by John Crowe Ransom
In due season the amphibious crocodile
Rose from the waves and clambered on the bank
And clothed himself, having cleansed his toes which stank
Of bayous of Florida and estuaries of Nile.
And if he had had not water on his brain,
Remember what joys were his. The complete landlubber
In a green mackintosh and overshoes of rubber —
Putting his umbrella up against the rain
For fear of the influenza — sleeking his curls —
Prowling among the petticoats and the teacups —
Visiting the punchbowl to the verge of hiccups —
Breaching his promises and playing with the girls.
At length in grey spats he must cross the ocean.
So this is Paris? Lafayette, we are here.
Bring us sweet wines but none of your French beer!
And he weeps on Notre Dame with proper emotion.
This is the Rive Gauche, here's the Hotel Crillon.
Where are the brave poilus? They are slain by his French.
And suddenly he cries, I want to see a trench!
Up in the North eventually he sees one
Which is all green slime and water; whereupon lewd
Nostalgic tremors assail him; with strangled oaths
He flees; he would be kicking off his clothes
And reverting to his pre-Christian mother's nude.
Next on the grand tour is Westminster, and Fleet Street.
His Embassy must present him to King George.
Who is the gentleman having teeth so large?
That is Mr. Crocodile, our renowned aesthete.
To know England really one must try the country
And the week-end parties; he is persuaded to straddle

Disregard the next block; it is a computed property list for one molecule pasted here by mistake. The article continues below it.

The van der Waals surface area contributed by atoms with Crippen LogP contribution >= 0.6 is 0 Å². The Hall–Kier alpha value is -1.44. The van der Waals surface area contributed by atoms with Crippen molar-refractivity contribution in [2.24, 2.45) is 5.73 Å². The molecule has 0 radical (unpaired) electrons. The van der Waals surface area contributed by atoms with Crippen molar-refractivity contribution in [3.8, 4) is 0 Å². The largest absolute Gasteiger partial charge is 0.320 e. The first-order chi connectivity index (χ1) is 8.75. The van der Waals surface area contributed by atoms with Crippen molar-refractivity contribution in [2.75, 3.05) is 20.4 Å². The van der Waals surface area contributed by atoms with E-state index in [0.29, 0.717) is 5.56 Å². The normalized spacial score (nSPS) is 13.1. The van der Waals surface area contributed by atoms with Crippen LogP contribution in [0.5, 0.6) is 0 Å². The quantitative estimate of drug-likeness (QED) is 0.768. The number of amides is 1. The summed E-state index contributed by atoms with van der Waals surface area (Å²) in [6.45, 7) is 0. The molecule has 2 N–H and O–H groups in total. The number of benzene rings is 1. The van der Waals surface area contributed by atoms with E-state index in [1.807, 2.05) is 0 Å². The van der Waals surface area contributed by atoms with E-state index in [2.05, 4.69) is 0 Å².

A yellow beast in a red coat on a flat saddle.
Much too gymnastical are the English gentry.
Surely a Scotch and soda with the Balliol men.
But when old Crocodile rises to speak at the Union
He is too miserably conscious of his bunion
And toes too large for the aesthetic regimen.
It is too too possible he has wandered far
From the simple center of his rugged nature.
I wonder, says he, if I am the sort of creature
To live by projects, travel, affaires de coeur?
Crocodile ponders the marrying of a wife
With a ready-made fortune and ready-made family;
The lady is not a poem; she is a homily,
And he hates the rectangular charms of the virtuous life.
Soberly Crocodile sips of the Eucharist.
But as he meditates the obscene complexes
And infinite involutions of the sexes,
Crocodile sets up for a psychoanalyst.
But who would ever have thought it took such strength
To whittle the tree of being to its points
While the deep-sea urge cries Largo, and all the joints
Tingle with gross desire of lying at length?
Of all the elements mixed in Crocodile
Water is principal; but water flows
By paths of least resistance; and water goes
Down, down, down; which is proper and infantile.
The earth spins from its poles and is glared on
By the fierce incessant suns, but here is news
For a note in the fine-print column Thursday Reviews:
Old Robert Crocodile has packed and gone.
His dear friends cannot find him. The ladies write
As usual but their lavender notes are returned
By the U. S. Postmaster and secretively burned.
He has mysteriously got out of sight.
Crocodile hangs his pretty clothes on a limb
And lies with his fathers, and with his mothers too,
And his brothers and sisters as it seems right to do;
The family religion is good enough for him.
Full length he lies and goes as water goes,
He weeps for joy and welters in the flood,
Floating he lies extended many a rood,
And quite invisible but for the end of his nose.
Last updated October 11, 2022